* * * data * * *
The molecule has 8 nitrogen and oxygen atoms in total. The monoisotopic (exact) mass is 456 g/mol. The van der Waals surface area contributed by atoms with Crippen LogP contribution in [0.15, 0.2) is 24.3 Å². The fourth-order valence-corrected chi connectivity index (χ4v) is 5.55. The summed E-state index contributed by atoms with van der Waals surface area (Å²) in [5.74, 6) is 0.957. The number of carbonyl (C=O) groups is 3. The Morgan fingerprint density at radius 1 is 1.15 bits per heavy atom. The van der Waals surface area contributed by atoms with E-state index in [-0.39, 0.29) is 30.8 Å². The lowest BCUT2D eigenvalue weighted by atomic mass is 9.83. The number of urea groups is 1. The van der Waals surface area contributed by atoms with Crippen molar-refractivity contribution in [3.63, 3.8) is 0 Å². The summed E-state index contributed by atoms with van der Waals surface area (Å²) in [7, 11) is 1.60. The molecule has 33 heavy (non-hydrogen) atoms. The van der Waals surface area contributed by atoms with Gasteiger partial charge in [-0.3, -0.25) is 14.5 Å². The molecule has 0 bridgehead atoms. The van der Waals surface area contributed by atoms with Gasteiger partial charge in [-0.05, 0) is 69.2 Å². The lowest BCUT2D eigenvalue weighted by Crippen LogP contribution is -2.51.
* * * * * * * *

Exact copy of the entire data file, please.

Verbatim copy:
The molecule has 8 nitrogen and oxygen atoms in total. The monoisotopic (exact) mass is 456 g/mol. The van der Waals surface area contributed by atoms with Crippen LogP contribution in [0.15, 0.2) is 24.3 Å². The fourth-order valence-corrected chi connectivity index (χ4v) is 5.55. The summed E-state index contributed by atoms with van der Waals surface area (Å²) in [5.74, 6) is 0.957. The number of carbonyl (C=O) groups is 3. The Morgan fingerprint density at radius 1 is 1.15 bits per heavy atom. The van der Waals surface area contributed by atoms with E-state index in [-0.39, 0.29) is 30.8 Å². The lowest BCUT2D eigenvalue weighted by atomic mass is 9.83. The number of urea groups is 1. The van der Waals surface area contributed by atoms with Crippen molar-refractivity contribution in [3.63, 3.8) is 0 Å². The summed E-state index contributed by atoms with van der Waals surface area (Å²) in [7, 11) is 1.60. The molecule has 33 heavy (non-hydrogen) atoms. The van der Waals surface area contributed by atoms with Gasteiger partial charge in [-0.3, -0.25) is 14.5 Å². The molecule has 0 bridgehead atoms. The van der Waals surface area contributed by atoms with Gasteiger partial charge in [-0.05, 0) is 69.2 Å². The lowest BCUT2D eigenvalue weighted by Crippen LogP contribution is -2.51.